Why is it the case that sometimes we can accept the situation we’re in and other times we get upset and frustrated?
Sometimes, the anger we feel can seem beyond our control. But to lead a happier life, it’s important to understand how to remain calm in situations that can evoke strong negative emotions. We know it’s possible because we have seen other people remain calm and unbothered in situations that typically make other people angry. Or perhaps we know from personal experience that sometimes we are capable of keeping our cool while other times it’s more difficult, or after the fact, we realize that we shouldn’t have lost our temper. Oftentimes we land on this conclusion, even though our anger felt necessary and justified at the time. So how do we learn how to be calm and not let our own reactions dictate our feelings?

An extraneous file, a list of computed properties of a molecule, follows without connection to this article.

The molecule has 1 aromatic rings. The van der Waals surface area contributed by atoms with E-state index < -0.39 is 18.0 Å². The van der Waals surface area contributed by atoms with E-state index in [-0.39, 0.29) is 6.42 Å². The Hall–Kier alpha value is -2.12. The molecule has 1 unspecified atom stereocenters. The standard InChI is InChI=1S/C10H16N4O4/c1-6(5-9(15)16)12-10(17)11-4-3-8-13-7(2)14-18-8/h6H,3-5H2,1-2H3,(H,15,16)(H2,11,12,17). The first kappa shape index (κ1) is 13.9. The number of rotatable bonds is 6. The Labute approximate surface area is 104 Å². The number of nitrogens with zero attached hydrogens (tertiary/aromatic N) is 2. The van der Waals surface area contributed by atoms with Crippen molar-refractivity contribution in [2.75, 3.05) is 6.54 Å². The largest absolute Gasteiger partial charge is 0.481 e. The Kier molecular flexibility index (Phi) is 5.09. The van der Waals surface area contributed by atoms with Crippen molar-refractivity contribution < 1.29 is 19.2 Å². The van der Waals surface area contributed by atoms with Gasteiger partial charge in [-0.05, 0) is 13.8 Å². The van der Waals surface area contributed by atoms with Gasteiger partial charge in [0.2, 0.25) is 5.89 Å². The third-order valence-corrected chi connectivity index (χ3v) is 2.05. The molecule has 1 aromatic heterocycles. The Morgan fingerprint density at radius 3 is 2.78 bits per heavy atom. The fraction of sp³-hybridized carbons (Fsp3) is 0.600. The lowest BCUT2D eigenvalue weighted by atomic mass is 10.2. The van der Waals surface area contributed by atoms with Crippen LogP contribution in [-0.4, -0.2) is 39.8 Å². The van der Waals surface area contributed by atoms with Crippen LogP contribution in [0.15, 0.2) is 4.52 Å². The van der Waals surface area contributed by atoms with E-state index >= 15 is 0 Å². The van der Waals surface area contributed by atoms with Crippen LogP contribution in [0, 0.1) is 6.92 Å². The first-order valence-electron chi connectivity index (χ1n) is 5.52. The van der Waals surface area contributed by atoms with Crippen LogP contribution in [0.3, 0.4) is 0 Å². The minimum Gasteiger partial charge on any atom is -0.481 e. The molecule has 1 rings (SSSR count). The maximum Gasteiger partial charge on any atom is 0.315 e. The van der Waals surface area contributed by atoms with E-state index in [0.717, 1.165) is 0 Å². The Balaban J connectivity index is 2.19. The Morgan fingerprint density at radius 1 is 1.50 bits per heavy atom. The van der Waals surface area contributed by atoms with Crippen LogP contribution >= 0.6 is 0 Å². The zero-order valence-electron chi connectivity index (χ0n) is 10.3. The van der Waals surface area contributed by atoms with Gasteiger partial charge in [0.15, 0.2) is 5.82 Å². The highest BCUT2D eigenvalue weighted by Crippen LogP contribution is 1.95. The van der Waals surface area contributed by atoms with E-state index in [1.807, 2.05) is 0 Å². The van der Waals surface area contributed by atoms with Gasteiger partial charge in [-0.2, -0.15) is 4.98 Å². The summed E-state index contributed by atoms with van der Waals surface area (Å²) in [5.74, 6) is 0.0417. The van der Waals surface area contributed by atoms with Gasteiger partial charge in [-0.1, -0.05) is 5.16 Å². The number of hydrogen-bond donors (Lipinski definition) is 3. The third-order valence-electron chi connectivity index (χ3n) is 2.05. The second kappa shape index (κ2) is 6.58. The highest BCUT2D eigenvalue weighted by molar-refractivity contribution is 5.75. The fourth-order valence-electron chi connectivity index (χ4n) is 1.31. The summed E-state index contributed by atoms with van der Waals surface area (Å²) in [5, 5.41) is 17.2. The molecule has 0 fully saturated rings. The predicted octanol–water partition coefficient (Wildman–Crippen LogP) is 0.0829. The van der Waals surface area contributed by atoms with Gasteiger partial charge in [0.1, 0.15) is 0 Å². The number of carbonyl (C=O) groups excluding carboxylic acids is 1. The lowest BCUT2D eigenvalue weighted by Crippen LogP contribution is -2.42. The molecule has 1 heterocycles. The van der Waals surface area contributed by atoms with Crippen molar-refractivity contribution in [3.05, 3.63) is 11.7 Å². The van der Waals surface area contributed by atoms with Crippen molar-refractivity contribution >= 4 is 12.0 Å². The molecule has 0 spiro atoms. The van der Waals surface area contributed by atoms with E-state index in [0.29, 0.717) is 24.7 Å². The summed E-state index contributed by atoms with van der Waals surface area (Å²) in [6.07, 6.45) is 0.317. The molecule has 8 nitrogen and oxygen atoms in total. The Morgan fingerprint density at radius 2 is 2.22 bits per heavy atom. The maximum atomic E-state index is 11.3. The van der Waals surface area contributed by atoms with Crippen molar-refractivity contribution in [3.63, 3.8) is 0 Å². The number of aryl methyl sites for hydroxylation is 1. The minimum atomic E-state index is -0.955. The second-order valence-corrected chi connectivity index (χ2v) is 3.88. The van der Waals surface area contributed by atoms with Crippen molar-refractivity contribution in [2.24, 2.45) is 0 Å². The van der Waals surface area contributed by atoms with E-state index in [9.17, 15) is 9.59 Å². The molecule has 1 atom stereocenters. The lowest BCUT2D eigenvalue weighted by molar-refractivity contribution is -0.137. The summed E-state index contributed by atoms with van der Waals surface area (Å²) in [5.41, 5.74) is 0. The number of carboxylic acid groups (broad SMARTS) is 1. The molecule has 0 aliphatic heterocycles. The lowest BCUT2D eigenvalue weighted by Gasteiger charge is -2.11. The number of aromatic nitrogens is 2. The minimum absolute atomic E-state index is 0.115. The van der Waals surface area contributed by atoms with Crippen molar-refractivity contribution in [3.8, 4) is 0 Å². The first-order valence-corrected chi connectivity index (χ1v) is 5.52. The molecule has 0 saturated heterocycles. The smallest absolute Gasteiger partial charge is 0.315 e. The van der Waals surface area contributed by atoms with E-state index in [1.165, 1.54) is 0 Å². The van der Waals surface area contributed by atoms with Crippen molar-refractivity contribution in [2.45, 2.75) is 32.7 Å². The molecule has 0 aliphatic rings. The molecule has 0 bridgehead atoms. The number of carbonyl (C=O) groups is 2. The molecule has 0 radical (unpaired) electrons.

In the play Hamlet, William Shakespeare writes, “Why then 'tis none to you; for there is nothing either good or bad, but thinking makes it so. To me, it is a prison. Well, then, it isn’t one to you, since nothing is really good or bad in itself. It’s all what the person thinks about it.” In other words, our thoughts, or the way that we evaluate what is happening, are the cause of our suffering, or the lack thereof.
Let’s revisit the example of my two friends from college. The one friend who was upset by her B grade was expecting an A. She was in the process of applying to graduate school and it was important to her that she had straight A’s on her transcript. My other friend did not place the same pressure on herself. Her only goal was to simply graduate and her expectation was to receive a C or above in each class. So when she got a B, she was content, even delighted, because this grade exceeded her expectations.